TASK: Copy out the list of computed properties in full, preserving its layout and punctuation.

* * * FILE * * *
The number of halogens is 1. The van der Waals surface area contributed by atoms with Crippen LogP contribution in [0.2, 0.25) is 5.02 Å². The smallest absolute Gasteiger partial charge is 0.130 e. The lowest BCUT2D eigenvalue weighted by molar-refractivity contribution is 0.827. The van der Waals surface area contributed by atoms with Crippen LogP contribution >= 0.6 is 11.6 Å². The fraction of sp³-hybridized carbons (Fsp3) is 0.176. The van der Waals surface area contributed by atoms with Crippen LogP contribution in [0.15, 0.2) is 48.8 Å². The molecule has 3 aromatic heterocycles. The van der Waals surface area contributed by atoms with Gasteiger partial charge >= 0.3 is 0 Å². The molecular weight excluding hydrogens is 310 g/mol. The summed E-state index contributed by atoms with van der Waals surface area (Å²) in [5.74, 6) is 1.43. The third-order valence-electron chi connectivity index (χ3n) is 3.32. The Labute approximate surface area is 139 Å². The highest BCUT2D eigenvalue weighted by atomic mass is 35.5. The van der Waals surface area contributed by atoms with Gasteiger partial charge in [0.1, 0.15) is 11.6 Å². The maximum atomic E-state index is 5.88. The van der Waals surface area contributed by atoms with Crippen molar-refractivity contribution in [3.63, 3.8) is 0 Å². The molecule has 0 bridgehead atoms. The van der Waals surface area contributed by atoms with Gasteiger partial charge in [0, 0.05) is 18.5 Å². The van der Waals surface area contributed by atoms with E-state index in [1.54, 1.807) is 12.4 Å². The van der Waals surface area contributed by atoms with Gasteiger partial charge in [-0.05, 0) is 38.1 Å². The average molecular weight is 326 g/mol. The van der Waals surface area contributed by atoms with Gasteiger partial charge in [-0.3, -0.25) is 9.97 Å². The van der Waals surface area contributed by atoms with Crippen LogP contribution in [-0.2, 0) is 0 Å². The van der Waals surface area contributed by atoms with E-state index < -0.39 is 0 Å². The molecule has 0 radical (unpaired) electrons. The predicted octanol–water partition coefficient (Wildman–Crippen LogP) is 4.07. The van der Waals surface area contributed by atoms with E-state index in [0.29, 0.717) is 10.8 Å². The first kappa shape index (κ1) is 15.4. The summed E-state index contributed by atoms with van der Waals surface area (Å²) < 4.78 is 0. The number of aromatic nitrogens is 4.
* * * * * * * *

The number of halogens is 1. The van der Waals surface area contributed by atoms with Crippen LogP contribution in [0.2, 0.25) is 5.02 Å². The smallest absolute Gasteiger partial charge is 0.130 e. The lowest BCUT2D eigenvalue weighted by molar-refractivity contribution is 0.827. The van der Waals surface area contributed by atoms with Crippen LogP contribution >= 0.6 is 11.6 Å². The fraction of sp³-hybridized carbons (Fsp3) is 0.176. The van der Waals surface area contributed by atoms with Crippen LogP contribution in [0.15, 0.2) is 48.8 Å². The molecule has 3 aromatic heterocycles. The van der Waals surface area contributed by atoms with Gasteiger partial charge >= 0.3 is 0 Å². The molecular weight excluding hydrogens is 310 g/mol. The summed E-state index contributed by atoms with van der Waals surface area (Å²) in [5.74, 6) is 1.43. The third-order valence-electron chi connectivity index (χ3n) is 3.32. The Labute approximate surface area is 139 Å². The highest BCUT2D eigenvalue weighted by atomic mass is 35.5. The van der Waals surface area contributed by atoms with Gasteiger partial charge in [0.1, 0.15) is 11.6 Å². The maximum atomic E-state index is 5.88. The van der Waals surface area contributed by atoms with Crippen molar-refractivity contribution in [3.63, 3.8) is 0 Å². The molecule has 0 bridgehead atoms. The van der Waals surface area contributed by atoms with Gasteiger partial charge in [0, 0.05) is 18.5 Å². The van der Waals surface area contributed by atoms with E-state index in [1.54, 1.807) is 12.4 Å². The van der Waals surface area contributed by atoms with Gasteiger partial charge in [-0.05, 0) is 38.1 Å². The average molecular weight is 326 g/mol. The van der Waals surface area contributed by atoms with Gasteiger partial charge in [-0.3, -0.25) is 9.97 Å². The van der Waals surface area contributed by atoms with Crippen LogP contribution in [-0.2, 0) is 0 Å². The van der Waals surface area contributed by atoms with E-state index < -0.39 is 0 Å². The molecule has 0 radical (unpaired) electrons. The predicted octanol–water partition coefficient (Wildman–Crippen LogP) is 4.07. The van der Waals surface area contributed by atoms with E-state index in [0.29, 0.717) is 10.8 Å². The first kappa shape index (κ1) is 15.4. The summed E-state index contributed by atoms with van der Waals surface area (Å²) < 4.78 is 0. The number of aromatic nitrogens is 4.